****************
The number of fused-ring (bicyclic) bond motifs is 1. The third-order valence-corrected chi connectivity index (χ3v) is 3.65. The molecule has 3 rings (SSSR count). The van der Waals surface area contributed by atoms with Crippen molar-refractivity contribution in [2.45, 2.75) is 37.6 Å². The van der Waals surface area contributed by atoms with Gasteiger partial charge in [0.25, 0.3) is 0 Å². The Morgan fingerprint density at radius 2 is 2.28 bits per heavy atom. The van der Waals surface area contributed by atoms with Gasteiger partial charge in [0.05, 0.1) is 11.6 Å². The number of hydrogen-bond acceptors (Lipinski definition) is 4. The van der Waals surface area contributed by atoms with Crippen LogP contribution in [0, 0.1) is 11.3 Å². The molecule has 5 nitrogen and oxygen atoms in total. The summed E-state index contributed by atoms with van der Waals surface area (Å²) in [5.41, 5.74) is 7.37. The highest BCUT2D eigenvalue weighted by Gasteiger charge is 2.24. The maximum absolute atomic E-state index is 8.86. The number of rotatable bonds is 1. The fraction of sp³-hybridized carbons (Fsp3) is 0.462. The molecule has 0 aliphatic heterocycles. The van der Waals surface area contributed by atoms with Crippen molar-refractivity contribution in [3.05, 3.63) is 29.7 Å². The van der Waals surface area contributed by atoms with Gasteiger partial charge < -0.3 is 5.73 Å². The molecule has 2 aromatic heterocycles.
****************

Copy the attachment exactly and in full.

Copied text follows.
The number of fused-ring (bicyclic) bond motifs is 1. The third-order valence-corrected chi connectivity index (χ3v) is 3.65. The molecule has 3 rings (SSSR count). The van der Waals surface area contributed by atoms with Crippen molar-refractivity contribution in [2.45, 2.75) is 37.6 Å². The van der Waals surface area contributed by atoms with Gasteiger partial charge in [0.25, 0.3) is 0 Å². The Morgan fingerprint density at radius 2 is 2.28 bits per heavy atom. The van der Waals surface area contributed by atoms with Gasteiger partial charge in [0.05, 0.1) is 11.6 Å². The number of hydrogen-bond acceptors (Lipinski definition) is 4. The van der Waals surface area contributed by atoms with Crippen LogP contribution in [0, 0.1) is 11.3 Å². The molecule has 5 nitrogen and oxygen atoms in total. The summed E-state index contributed by atoms with van der Waals surface area (Å²) in [5.41, 5.74) is 7.37. The highest BCUT2D eigenvalue weighted by Gasteiger charge is 2.24. The maximum absolute atomic E-state index is 8.86. The number of rotatable bonds is 1. The fraction of sp³-hybridized carbons (Fsp3) is 0.462. The molecule has 0 aliphatic heterocycles. The van der Waals surface area contributed by atoms with Crippen molar-refractivity contribution in [3.05, 3.63) is 29.7 Å². The van der Waals surface area contributed by atoms with Gasteiger partial charge < -0.3 is 5.73 Å². The molecule has 2 aromatic heterocycles.